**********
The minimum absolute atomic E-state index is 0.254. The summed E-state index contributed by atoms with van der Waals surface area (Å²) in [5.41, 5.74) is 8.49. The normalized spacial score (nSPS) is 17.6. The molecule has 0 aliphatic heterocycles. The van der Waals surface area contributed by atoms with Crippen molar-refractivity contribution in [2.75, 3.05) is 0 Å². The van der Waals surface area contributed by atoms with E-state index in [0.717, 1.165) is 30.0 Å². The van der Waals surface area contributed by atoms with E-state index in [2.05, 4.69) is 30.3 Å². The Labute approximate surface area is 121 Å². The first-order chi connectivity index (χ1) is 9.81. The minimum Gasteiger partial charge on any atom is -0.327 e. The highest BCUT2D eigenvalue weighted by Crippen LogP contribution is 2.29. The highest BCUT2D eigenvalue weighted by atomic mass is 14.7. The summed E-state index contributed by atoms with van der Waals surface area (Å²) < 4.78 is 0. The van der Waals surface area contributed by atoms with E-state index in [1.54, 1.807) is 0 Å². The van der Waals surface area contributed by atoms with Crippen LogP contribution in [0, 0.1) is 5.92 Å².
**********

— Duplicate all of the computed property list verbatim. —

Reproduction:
The minimum absolute atomic E-state index is 0.254. The summed E-state index contributed by atoms with van der Waals surface area (Å²) in [5.41, 5.74) is 8.49. The normalized spacial score (nSPS) is 17.6. The molecule has 0 aliphatic heterocycles. The van der Waals surface area contributed by atoms with Crippen molar-refractivity contribution in [2.75, 3.05) is 0 Å². The van der Waals surface area contributed by atoms with E-state index in [0.717, 1.165) is 30.0 Å². The van der Waals surface area contributed by atoms with E-state index in [2.05, 4.69) is 30.3 Å². The Labute approximate surface area is 121 Å². The first-order chi connectivity index (χ1) is 9.81. The minimum Gasteiger partial charge on any atom is -0.327 e. The highest BCUT2D eigenvalue weighted by Crippen LogP contribution is 2.29. The highest BCUT2D eigenvalue weighted by atomic mass is 14.7. The summed E-state index contributed by atoms with van der Waals surface area (Å²) < 4.78 is 0. The van der Waals surface area contributed by atoms with E-state index in [1.54, 1.807) is 0 Å². The van der Waals surface area contributed by atoms with Crippen LogP contribution in [0, 0.1) is 5.92 Å².